I didn’t pay Benita any attention. I watched you, wondering how many sad clowns were packed inside that tiny car.
Kevin, too, paid Benita no mind because he thought you were just passing out, which was good, he said, because you needed to sleep it off.
I wasn’t so sure. I went inside.
I heard Benita’s thick-heeled boots not soon after, clomping into the dining room where I’d distracted myself on the computer.
Benita stuttered directions for me to look up on the internet the signs of an overdose. I did and listed a few symptoms to her: dilated pupils, severe difficulty or shallow breathing, gurgling sounds, blue lips or fingers, nausea or vomiting, unresponsiveness … a person didn’t need to exhibit all the symptoms to indicate an overdose. Benita rushed outside, yelling to Kevin and Terry: vomiting, something about the pupils, gurgling in the throat, breathing with blue lips …
It had been roughly thirty minutes since you unloaded your car with all the tools you needed to cut Kevin’s backyard, since you danced your way out of a stumble and Kevin and I laughed, since you popped open three cans of beer, two of which you abandoned untouched, and then you suddenly began vomiting in the garbage can and were placed in that chair. But, if you had done so, how long had it been since you snorted those pills?
Benita rushed back through the house gathering her purse and cellphone off the table, and waved goodbye. See ya. Lord willing and the creek don’t rise. I’m going to get my nails done.
I set the laptop aside, feeling uneasy. I needed to see for myself how bad it had gotten for Benita to leave the way she did.
I felt as if I were about to open a door into a past that often haunted me, entering a room to lift a sheet covering a body that lay cold on a slab. Was it me?
I became a visitor in a place I hadn’t been to in a while. Even though I recognized those familiar surroundings, I felt like a stranger, and it was possible that you, too, felt like a stranger inside your own body.
I’m coming, I’m coming was the reluctant way I walked through the rooms to get outdoors.
I heard music that wasn’t playing before as I approached the backyard, smelled mesquite smoke mixed with charred chicken flesh and seasonings that didn’t waft on the subtle breeze before, and, through the window, I saw the opaque clouds billowing from the grill that before was a cloud of dust the dog had kicked up, but this new cloud blocked you from my view.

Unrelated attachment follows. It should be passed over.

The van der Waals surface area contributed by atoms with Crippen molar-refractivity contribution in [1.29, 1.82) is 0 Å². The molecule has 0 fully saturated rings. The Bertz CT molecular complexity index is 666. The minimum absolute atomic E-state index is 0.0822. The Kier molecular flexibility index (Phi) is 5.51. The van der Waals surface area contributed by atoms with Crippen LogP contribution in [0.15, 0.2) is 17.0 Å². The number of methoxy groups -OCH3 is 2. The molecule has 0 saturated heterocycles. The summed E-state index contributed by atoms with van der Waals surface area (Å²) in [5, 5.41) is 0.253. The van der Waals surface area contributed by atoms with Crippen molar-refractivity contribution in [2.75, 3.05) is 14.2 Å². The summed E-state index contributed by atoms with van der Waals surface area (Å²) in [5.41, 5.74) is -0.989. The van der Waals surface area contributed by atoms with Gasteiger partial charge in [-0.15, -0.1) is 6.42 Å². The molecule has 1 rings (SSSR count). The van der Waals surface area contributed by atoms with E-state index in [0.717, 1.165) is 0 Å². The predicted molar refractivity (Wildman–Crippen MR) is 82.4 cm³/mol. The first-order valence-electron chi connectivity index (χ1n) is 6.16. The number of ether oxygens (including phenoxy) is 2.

This was the moment I pretended that I didn’t wait too long to follow my intuition; that I didn’t need to suspect a bad situation even when your slack-jawed mouth drooled with so much silvery, silken strands of spit; that you weren’t propped up like a mannequin to model normalcy; that you weren’t trying to convince us that you were only having a bad trip (but nothing you couldn’t shake off); that this was you just playing possum.
Kevin used his cell phone to record you while he and Terry kept calling your name. But you couldn’t answer them.
Your arms had gone limp, no longer resting on the chair; your hands were likewise motionless between your thighs. You breathed, but your breathing was labored, shallow gasps as if the air inside was trapped so deep inside your chest that when it reached my ears it was the echo of your efforts to breathe that I heard, your lungs taking in breath but sending back the faint noise of rattling cans.
You were in tremors as if from shocks of low-voltage electricity, as if your body was a city of dimming lights from a series of rolling brownouts.
You were shutting down.
Your face was blue with the encroachment of more blue—your lips blue, your cheeks besieged with blue, an armada of blue storming toward the north theater of your face, capillaries carrying the blue until the totality of your face would be subsumed by blue, and Terry and Kevin acted as if they didn’t know whether to continue to barbeque, to wait and see what happened, or to do as I said and fucking call 911.
I couldn’t stop looking at you. I wouldn’t blink; if I didn’t blink, you’d be fine; you’d be fine because I was fine; because I was proof that rock bottom didn’t need to mean death.
I’d come down off the pipe once and struggled through the night shivering, and no amount of blanketing would qualm, and nothing could distract me from believing that as I lay in a bed demonized by crack cocaine, I felt elsewhere the heels of so many people walking back and forth across the future site of my grave.
I had to believe that Terry didn’t want to call 911 because he was a felon who didn’t want cops swarming with their detective work.
Kevin was afraid that he might be wrong about you having a bad trip, and that you were dying while he drank beer, recording you while he made sure the boneless chicken breasts were neither overcooked nor raw in the middle. He was afraid, the way we all were, that this wan’t the movies where the blue in your face was special effects makeup and magic.
We heard sirens coming from of St. Mary’s Hospital, a few blocks away. Within minutes, three paramedics in a fire truck climbed out and, together, walked casually to the backyard.
Back here? one said, pointing.
Yes, back here, I said, swinging my arm like a propeller to rush them.
The first paramedic knelt beside you, took his fist and rubbed circles over your heart. The second asked us your name. When we told him, he asked you if you could hear him. What’d you take today? he asked. Your response carried the same low gurgling you’d been making since Kevin dialed 911. Shaking his head, the paramedic repeated the question.